Pitfalls of Incorporating Online Terms Into Printed Contracts
by Andrew Wallace and Christopher Norcross
The nexus between the physical world and digital space is becoming increasingly stronger and more complex. A relatively recent development in the ever-deepening interrelationship between the two spheres is the use by businesses of a hybrid contractual model that combines printed agreements with terms and conditions (terms) posted online. For various reasons, including the desire to provide uniformity of contractual terms, reduce costs and eliminate waste, businesses are posting standard terms on their website and incorporating them by reference into printed contracts, rather than providing a separate paper copy of the terms and conditions. As these hybrid agreements become increasingly common, they are proving to be fertile ground for disputes. Some of the potential pitfalls inherent in the hybrid contractual model can be avoided by adhering to traditional, well-defined principles of contract law.
The trend is for courts to enforce the terms posted on a company’s website that are incorporated by reference into a written agreement. For example, in Pentecostal v. Streaming Faith, LLC, a Pennsylvania district court found that a church, which contracted with an internet technology service provider to stream the church’s services on the Internet, was constrained to prosecute its lawsuit in a particular state by a forum selection clause posted on the company’s website and incorporated by reference into the purchase order executed by both parties. Likewise, in Beacon v. Crowley Marine Services, the Fifth Circuit Court of Appeals held that a contractor, who was engaged by a barge owner to repair a barge, was obligated to indemnify the barge owner against the contractor’s negligence by the terms and conditions posted on the barge owner’s website and incorporated by reference into the repair service order that governed the scope of the contractor’s work.
Courts utilize traditional principles of contract law when considering enforceability of terms posted on a company’s website and incorporated by reference into written contracts,. Specifically, where a contract expressly refers to and incorporates another instrument in specific terms that show a clear intent to incorporate that instrument into the contract, both instruments are to construed together. Moreover, the primary consideration when determining the validity of contractual terms is whether the party to be bound has reasonable notice of the terms at issue and whether the party manifests assent to those terms. This is particularly true where the contractual terms involve indemnity to a party for damages caused by its own negligence. In such instances, the provisions granting indemnity must be specific and conspicuous.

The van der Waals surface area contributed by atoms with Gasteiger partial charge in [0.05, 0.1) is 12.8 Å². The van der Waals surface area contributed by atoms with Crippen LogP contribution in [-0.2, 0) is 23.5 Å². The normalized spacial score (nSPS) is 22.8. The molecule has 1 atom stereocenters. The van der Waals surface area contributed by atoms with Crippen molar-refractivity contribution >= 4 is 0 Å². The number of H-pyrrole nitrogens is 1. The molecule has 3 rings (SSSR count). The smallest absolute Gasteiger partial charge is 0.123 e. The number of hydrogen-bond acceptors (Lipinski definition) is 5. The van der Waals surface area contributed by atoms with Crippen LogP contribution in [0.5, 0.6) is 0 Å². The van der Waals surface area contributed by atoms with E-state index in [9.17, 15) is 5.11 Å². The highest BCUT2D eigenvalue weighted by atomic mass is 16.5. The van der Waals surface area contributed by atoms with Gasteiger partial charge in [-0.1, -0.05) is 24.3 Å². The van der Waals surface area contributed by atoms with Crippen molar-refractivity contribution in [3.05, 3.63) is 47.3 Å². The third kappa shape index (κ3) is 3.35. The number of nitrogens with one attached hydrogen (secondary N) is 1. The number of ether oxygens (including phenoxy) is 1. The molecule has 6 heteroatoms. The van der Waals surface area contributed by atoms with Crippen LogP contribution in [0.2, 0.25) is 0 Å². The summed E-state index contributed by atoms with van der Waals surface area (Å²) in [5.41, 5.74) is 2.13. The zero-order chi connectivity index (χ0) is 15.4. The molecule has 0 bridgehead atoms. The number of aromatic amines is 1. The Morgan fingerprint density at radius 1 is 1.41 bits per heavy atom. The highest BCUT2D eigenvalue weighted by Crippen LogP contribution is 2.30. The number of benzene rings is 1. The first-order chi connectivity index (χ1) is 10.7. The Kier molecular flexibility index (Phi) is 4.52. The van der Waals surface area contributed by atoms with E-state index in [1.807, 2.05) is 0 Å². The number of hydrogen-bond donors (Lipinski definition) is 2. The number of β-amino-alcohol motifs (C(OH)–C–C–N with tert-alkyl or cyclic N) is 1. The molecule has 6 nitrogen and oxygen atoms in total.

Applying these general contract principles, the courts in Pentecostal and Beacon held that the online terms and conditions were intended to be incorporated into the written agreements and, further, that the references to the URL address, which identified where the terms were located, provided adequate notice of, and opportunity to review, them. In support of the holdings, the courts pointed to the fact that the language incorporating the online terms was prominently placed on the face of the written documents in all capital letters and that the written documents clearly referenced a particular document on the companies’ websites containing the terms and conditions. Additionally, the courts indicated that the websites were easily navigated, such that a reasonable person would have been able to find the terms and conditions. Once there, the court in Beacon found that the indemnity provision was sufficiently clear and conspicuous to be enforceable.
In evaluating whether to enforce terms and conditions that are incorporated by reference into an agreement, even when the terms and conditions are only available on a company’s website, thePentecostal and Beacon decisions demonstrate that courts must continue to look to traditional contractual principles, such as notice, assent and custom, as guideposts. In order to increase the likelihood that a party’s online terms and conditions are properly incorporated into a written construction contract, the following conventions should be adopted: (1) the inclusion of a party’s online terms and conditions should be noted in clear, specific, and conspicuous language, similar to that required to disclaim one’s own negligence; (2) the location of the terms and conditions should be clearly delineated, such that a reasonably literate Internet-user can find the information; and (3) the other party’s assent to be bound by the online terms and conditions should be manifested either in the written document or by electronically signing the webpage that contains the information.
Andrew Wallace is a partner at Gordon & Rees LLP and can be reached at firstname.lastname@example.org. Christopher Norcross is a law student at Texas Wesleyan School of Law and can be reached at email@example.com.